BT is to offer superfast broadband speeds at up to 300 megabits per second to both its retail customers and rival broadband providers on a wholesale basis from next spring, in a move that will transform speeds across the country.

The British government has been urging the industry to develop faster broadband speeds in its bid to make British businesses more competitive and Communications Minister Ed Vaizey welcomed the news.

But broadband figures reveal the UK still has a long way to go to achieve its goal of being the fastest in Europe by 2015.

BT said it will begin trialing the super-fast technology known as Fibre-to-the-Premises (FTTP) this month.

It is investing £2.5 billion ($3.9 billion) to make fibre broadband available to two thirds of UK premises by the end of 2015, although only around a quarter of these will benefit from FTTP.

The majority of its money is going into Fibre-to-the-Cabinet technology (FTTC), which is slower because it uses copper cabling for the final section between the cabinet and the building.  At present, FTTC can hit 110Mbps downstream speeds and will be available in just six locations from the end of October.

More than 5 million premises already have access to the fibre to the cabinet network and the company said in July that over 200,000 had signed up for the product.

"These are significant announcements and good news for the UK," Vaizey said in a statement. "High-speed broadband is essential for economic growth, which is why we want the UK to have the best superfast broadband in Europe by 2015.

"Improving the UK's broadband infrastructure will help our high-tech, digital industries grow. It will ensure the UK is an attractive place to start up and base the businesses of tomorrow."


MBNL, a joint venture between Everything Everywhere (Orange and T-Mobile) and Three, have signed a £100 million, eight year agreement with Virgin Media Business which will see the UK’s first synchronous Ethernet mobile backhaul service.  The deal will enable customers of Orange, T-Mobile and Three to benefit from super-fast access to mobile data on the move.

With mobile data traffic expected to increase by more than 30 times over the next decade, mobile operators are under increasing pressure to deal with the surge in mobile data.  Under the deal, Virgin Media will build 14 regional aggregation networks to enhance the bandwidth offered by the wireless operators, allowing subscribers to make greater use of video calling, mobile TV and other applications.

Neil Berkett, Chief Executive Officer of Virgin Media, said: “People no longer expect to simply make calls from their mobile phone. Being connected all the time to social networks, the internet and their favourite apps is very much a basic expectation which operators need to deliver on. Investing now means they’ll be able to deal with the escalating data demands of today and tomorrow.”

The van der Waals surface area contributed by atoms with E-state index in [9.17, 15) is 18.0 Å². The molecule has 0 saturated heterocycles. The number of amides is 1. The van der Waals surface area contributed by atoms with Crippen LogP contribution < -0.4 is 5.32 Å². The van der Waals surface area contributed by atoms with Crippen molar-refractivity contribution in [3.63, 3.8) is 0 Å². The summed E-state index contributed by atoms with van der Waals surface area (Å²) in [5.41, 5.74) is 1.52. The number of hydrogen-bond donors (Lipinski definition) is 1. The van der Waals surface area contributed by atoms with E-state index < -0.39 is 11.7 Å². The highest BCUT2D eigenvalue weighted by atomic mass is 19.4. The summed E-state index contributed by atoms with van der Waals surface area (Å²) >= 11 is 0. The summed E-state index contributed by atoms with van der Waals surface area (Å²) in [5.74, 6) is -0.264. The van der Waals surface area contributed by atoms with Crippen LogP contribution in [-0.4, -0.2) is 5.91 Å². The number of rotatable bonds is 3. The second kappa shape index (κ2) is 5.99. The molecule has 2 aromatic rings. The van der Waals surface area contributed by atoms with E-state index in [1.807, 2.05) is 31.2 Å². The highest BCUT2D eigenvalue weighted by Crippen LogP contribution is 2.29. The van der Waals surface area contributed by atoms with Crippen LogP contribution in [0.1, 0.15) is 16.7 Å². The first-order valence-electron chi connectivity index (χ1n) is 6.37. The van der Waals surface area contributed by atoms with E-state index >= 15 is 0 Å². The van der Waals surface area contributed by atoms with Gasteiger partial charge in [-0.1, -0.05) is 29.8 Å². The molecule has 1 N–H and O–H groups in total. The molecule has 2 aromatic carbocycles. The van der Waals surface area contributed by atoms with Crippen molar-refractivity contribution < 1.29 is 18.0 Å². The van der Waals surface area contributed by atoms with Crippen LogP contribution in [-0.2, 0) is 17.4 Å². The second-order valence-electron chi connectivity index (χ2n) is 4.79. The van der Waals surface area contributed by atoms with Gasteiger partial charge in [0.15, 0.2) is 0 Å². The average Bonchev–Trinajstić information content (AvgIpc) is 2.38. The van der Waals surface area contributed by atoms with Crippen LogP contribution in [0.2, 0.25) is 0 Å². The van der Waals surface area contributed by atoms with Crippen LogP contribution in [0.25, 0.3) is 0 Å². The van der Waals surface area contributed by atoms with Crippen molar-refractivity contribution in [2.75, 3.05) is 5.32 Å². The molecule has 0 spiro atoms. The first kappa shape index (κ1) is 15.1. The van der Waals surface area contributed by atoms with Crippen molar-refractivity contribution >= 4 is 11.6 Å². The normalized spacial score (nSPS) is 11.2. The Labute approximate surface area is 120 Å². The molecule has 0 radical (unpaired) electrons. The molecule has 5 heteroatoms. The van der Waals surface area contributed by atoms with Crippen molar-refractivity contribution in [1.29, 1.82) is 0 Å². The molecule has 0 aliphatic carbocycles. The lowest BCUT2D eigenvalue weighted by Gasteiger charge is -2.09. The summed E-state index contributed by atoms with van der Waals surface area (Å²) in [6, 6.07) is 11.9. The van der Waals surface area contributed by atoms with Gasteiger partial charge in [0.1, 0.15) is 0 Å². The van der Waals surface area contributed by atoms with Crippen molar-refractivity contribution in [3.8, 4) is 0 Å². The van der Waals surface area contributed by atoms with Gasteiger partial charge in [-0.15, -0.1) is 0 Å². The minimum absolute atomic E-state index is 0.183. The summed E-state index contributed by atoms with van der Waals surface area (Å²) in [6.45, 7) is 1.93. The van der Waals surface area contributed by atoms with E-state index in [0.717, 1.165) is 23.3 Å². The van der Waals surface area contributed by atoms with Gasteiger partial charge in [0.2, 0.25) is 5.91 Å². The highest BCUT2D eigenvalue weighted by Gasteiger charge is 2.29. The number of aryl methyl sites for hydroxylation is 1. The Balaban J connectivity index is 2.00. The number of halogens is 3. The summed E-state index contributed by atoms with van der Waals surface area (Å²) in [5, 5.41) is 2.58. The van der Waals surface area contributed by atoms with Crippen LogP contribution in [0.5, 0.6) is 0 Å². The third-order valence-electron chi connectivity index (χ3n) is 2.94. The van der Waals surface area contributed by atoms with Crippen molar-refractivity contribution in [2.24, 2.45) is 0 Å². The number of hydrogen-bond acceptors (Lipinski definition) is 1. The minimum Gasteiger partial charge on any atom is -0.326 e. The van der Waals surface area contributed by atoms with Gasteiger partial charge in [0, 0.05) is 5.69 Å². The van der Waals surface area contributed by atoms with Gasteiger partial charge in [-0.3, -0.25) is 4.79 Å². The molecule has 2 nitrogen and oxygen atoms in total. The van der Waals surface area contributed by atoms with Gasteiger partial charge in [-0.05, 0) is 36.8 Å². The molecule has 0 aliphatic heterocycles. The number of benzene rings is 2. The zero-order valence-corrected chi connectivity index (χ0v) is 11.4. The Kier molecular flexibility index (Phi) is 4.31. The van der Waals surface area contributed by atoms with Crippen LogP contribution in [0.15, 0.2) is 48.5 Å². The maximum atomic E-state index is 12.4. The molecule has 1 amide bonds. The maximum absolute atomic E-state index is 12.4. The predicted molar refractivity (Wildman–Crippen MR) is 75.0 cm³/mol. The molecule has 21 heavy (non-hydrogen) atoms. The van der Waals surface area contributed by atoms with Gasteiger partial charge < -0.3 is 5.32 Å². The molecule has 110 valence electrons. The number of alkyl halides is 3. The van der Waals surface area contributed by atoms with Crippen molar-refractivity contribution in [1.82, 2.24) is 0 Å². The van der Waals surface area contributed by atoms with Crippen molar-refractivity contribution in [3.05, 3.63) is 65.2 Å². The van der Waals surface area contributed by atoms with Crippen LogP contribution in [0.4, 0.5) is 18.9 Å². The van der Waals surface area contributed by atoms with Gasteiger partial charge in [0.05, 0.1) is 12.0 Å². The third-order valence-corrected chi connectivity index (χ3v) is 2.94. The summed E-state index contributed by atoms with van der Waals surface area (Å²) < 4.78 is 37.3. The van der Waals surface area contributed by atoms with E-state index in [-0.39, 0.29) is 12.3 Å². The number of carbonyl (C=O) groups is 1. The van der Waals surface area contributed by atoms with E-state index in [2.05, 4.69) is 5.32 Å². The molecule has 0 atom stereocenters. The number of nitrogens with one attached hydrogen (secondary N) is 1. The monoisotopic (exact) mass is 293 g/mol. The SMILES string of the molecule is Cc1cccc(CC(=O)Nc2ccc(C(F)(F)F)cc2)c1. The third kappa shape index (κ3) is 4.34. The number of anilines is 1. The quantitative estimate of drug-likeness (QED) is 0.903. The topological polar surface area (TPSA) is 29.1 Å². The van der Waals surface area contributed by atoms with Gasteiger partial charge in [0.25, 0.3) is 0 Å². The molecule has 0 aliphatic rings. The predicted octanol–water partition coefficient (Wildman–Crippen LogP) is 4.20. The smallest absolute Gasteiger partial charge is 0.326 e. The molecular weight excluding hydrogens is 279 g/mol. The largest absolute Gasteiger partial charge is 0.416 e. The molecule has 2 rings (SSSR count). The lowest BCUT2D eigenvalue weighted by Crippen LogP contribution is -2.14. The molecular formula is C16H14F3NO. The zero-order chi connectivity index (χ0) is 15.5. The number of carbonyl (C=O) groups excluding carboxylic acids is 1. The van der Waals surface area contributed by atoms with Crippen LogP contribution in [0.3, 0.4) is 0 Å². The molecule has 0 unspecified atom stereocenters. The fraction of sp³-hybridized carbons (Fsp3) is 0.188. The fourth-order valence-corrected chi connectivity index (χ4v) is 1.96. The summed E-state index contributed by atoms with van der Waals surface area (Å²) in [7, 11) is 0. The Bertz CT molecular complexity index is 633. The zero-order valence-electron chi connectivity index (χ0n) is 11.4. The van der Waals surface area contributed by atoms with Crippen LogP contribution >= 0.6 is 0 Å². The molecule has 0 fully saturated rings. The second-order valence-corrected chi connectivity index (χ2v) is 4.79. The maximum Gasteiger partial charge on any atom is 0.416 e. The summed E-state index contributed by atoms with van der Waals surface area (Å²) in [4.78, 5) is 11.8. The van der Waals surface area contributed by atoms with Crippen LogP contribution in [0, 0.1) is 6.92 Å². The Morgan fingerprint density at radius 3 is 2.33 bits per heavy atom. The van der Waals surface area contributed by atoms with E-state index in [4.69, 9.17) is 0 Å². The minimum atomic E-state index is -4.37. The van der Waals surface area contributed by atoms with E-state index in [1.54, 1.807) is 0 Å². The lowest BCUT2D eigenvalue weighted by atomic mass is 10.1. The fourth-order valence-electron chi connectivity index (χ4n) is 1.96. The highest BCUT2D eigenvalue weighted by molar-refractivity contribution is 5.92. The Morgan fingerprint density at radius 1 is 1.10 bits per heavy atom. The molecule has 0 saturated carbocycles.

To help it meet the requirements of the contract, Virgin Media has signed a separate deal with packet optical networking solutions firm Transmode for the deployment of Ethernet-based backhaul service delivery networks across the country.


BBC Surveying 3G Coverage in UK

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The BBC is conducting a voluntary survey in order to find out just what exactly the nation’s 2G and 3G coverage looks like.

While carriers already provide their own coverage maps, the BBC would like to discover just how accurate the UK’s providers have been and how real-world mobile applications compare to what ‘should’ happen on paper.

Over the course of the next month the BBC will be taking volunteers in order to help boost their data pool. Measurements are made using an app developed by Epitiro that can currently be only downloaded on to Android handsets. Unfortunately there is no iPhone version of this app, as there is too much difficulty collecting accurate much data on iOS with a program that constantly runs in the background.

We’re unsure what kind of effect running an app like this will have on battery life, but there’s an easy way to find out. We definitely encourage as many people to take part in this survey as possible. The app is free and, if you find it kills to much battery life, you can simply delete it from your device whenever you wish. The more information the BBC is able to gather from this survey the more accurate their eventual findings will be.

An accurate coverage map of the UK will not only provide customers will invaluable information when choosing a mobile phone plan but could also spur some much needed competition to expand 3G coverage even further across the nation. After all, Ofcom estimates that in terms of land mass only 76% of the UK has 3G coverage; there’s always room for improvement.

For the official BBC 3G survey app search the Android Market for “uk3g”.


What's your broadband speed like? Find out.

The map is created through overlays over Google Maps, using data from ISPs, and is said to be updated every year.

"We are now developing a clear picture of the UK's fixed broadband infrastructure and how it delivers for consumers," said Ed Richards, Ofcom chief executive.

"We hope that this information will stimulate further rollout of broadband infrastructure and better performance for households and businesses," he added.

Users can click on a specific area of the map to show detailed statistics of the area. The scale is from 1-5, with colours marking each range, with green showing the fastest and red the slowest.

The map shows that 68% of homes in the UK have a fixed broadband connection, with an average speed of 7.5Mbps. Brighton and Hove show the highest takeup of broadband at 80%, with Edinburgh showing the fastest average speed of 10.1Mbps.

You can view the map here.